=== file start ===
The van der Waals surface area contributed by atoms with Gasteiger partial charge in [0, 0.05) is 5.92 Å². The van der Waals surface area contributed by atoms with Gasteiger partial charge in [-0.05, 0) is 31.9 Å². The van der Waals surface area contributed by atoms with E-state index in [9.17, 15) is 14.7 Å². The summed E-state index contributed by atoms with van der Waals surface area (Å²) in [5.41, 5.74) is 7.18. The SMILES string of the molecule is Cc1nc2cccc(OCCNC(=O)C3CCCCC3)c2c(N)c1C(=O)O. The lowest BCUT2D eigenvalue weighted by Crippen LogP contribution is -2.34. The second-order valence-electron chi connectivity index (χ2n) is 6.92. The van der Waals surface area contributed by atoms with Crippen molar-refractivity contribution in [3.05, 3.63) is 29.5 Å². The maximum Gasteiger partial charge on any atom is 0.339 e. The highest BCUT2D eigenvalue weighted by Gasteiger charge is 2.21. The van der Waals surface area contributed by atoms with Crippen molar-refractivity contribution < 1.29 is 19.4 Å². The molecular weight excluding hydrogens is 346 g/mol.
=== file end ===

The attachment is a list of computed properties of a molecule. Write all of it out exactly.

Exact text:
The van der Waals surface area contributed by atoms with Gasteiger partial charge in [0, 0.05) is 5.92 Å². The van der Waals surface area contributed by atoms with Gasteiger partial charge in [-0.05, 0) is 31.9 Å². The van der Waals surface area contributed by atoms with E-state index in [9.17, 15) is 14.7 Å². The summed E-state index contributed by atoms with van der Waals surface area (Å²) in [5.41, 5.74) is 7.18. The SMILES string of the molecule is Cc1nc2cccc(OCCNC(=O)C3CCCCC3)c2c(N)c1C(=O)O. The lowest BCUT2D eigenvalue weighted by Crippen LogP contribution is -2.34. The second-order valence-electron chi connectivity index (χ2n) is 6.92. The van der Waals surface area contributed by atoms with Crippen molar-refractivity contribution in [3.05, 3.63) is 29.5 Å². The maximum Gasteiger partial charge on any atom is 0.339 e. The highest BCUT2D eigenvalue weighted by Gasteiger charge is 2.21. The van der Waals surface area contributed by atoms with Crippen molar-refractivity contribution < 1.29 is 19.4 Å². The molecular weight excluding hydrogens is 346 g/mol.